Image: Aaron Patterson
Charles Bennett  /  AP file
Aaron Patterson, a condemned prison inmate whose story of being tortured by police helped prompt a governor to set him free in a historic rebuke of capital punishment, was just another inmate in an orange jumpsuit waiting to be sentenced on weapons and drug charges.
updated 7/24/2007 12:09:17 AM ET 2007-07-24T04:09:17

Aaron Patterson’s account of being falsely convicted of two murders and tortured by police helped persuade a governor to set him free and empty Illinois’ death row.

In 2003, he walked triumphantly out of prison, a symbol of a badly broken criminal justice system and a champion for death penalty opponents worldwide.

But on Monday, the 43-year-old was just another inmate in an orange jumpsuit waiting to be sentenced on weapons and drug charges. He sat quietly as a string of supporters, including actor and rapper Mos Def, told the judge of his good character.

“To my family and to many people, he truly is a hero,” community activist Stephanie Weiner testified.

Weiner’s testimony came three days after Patterson was dragged yelling and kicking from the courtroom.

“I done many great things in this community,” he hollered Friday, angrily denouncing the judge and the legal system he claims are railroading him again.

Weiner suggested Patterson, who could be heading back to prison for decades, might have been set off by court officials’ use of a phrase common at sentencing hearings: career criminal.

30-year term
Prosecutors seek a 30-year term for Patterson, claiming he coordinated gang activities from prison. The hearing was to continue Tuesday.

In 2003, then-Gov. George Ryan pardoned Patterson and three other men because he did not believe they were guilty, and commuted to life in prison the sentences of all 167 inmates on death row.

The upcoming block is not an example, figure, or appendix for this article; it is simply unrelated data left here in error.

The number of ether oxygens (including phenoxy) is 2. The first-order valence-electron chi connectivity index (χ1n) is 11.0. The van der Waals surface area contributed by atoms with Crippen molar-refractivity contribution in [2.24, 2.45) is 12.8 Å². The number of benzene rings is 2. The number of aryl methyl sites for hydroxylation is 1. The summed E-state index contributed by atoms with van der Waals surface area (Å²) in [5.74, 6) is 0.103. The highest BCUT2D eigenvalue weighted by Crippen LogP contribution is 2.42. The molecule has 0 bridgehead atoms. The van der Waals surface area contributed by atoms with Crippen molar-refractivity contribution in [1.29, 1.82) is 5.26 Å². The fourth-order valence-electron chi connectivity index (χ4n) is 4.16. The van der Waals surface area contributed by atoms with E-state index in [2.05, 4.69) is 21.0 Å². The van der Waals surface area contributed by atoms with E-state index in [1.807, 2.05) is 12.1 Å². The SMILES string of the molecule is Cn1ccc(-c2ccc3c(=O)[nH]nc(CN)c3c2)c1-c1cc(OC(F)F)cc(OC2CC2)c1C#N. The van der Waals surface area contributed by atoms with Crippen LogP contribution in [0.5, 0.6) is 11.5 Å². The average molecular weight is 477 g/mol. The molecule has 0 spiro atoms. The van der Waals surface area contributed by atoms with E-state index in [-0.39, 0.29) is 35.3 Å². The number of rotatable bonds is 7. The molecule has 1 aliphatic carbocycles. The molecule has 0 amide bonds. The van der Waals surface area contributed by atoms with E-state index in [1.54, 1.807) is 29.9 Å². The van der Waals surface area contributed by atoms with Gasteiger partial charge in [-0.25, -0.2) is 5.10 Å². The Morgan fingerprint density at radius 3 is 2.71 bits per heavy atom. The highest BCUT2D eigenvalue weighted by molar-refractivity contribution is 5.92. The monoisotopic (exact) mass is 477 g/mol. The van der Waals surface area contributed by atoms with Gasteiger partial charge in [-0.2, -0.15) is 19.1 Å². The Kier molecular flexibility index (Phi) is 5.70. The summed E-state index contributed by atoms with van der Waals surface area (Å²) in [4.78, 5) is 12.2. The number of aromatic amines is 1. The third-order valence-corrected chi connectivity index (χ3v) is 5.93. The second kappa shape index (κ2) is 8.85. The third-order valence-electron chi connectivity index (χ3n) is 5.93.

In a speech that made headlines worldwide, Ryan said he was convinced Patterson was innocent. Patterson had maintained his innocence for the 17 years he was in prison — 13 of those on death row.

The governor recounted Patterson’s torture at the hands of Chicago police, how they threw a plastic typewriter cover over his head to suffocate him and how they beat him. And he told of a defiant Patterson, who when left alone, took a paper clip and scrawled out a message about what was happening to him.

“Listen to these chilling words,” Ryan said. “’I lie about murders, police threaten me with violence slapped and suffocated me with plastic ... signed false statement to murders.”’

Activist in action
Patterson vowed to spend his life exposing corruption and police misconduct. And he made it clear he would not forget the men still behind bars who, he said, did not deserve their fate.

Hours after his release, he was meeting with Ryan. He pleaded with the governor to reduce the sentences of some other inmates.

And he did what he did in prison. He wrote letter after letter. He made call after call to lawyers, supporters and others, pressing for help for those still behind bars.

He gave speeches on police corruption and capital punishment, but also on issues such as the war in Iraq. He sued city and county officials who sent him to death row and refused a $4 million settlement offer from the city.

He made headlines when he took out a $100,000 loan, using money he expected from the state for wrongfully convicting him, to post bond for a former gang leader he had known since their days on death row.

The next year he campaigned for a seat in the Illinois House, using current and former gang members as his campaign staff. He lost badly.

“What drove him was this feeling of all those lost years and wanting to change things when he got out,” said one of his lawyers at the time, Flint Taylor. “He wanted to change the world overnight.”

'An unbroken string of crime'
Authorities did not believe Patterson’s talk about leaving gang life. They insisted he went to prison a vicious gang leader, helped run the gang from his cell and kept it up when he walked out.

Investigators arrested him in 2004 and accused him of brokering heroin sales to government witnesses, buying marijuana and buying a machine pistol and other weapons. Patterson said he was just trying to expose police corruption.

“A review of the last 20 years of Patterson’s life reveals an unbroken string of crime and violence,” they wrote in court papers after a jury convicted him in July 2005.

While cross-examining Weiner on Monday, prosecutors pointed out that Patterson appeared at a news conference with her on the same day he was recorded making a drug deal.

Still, Patterson’s supporters look past that evidence to the powerful symbol they say he still is.

Mos Def, who met Patterson five years ago at a symposium, called the former death row inmate “a good man” and said he doesn’t believe he’s guilty of the most recent charges, either.

“He’s definitely an asset to the community,” he testified. “He cares a great deal for his people.”

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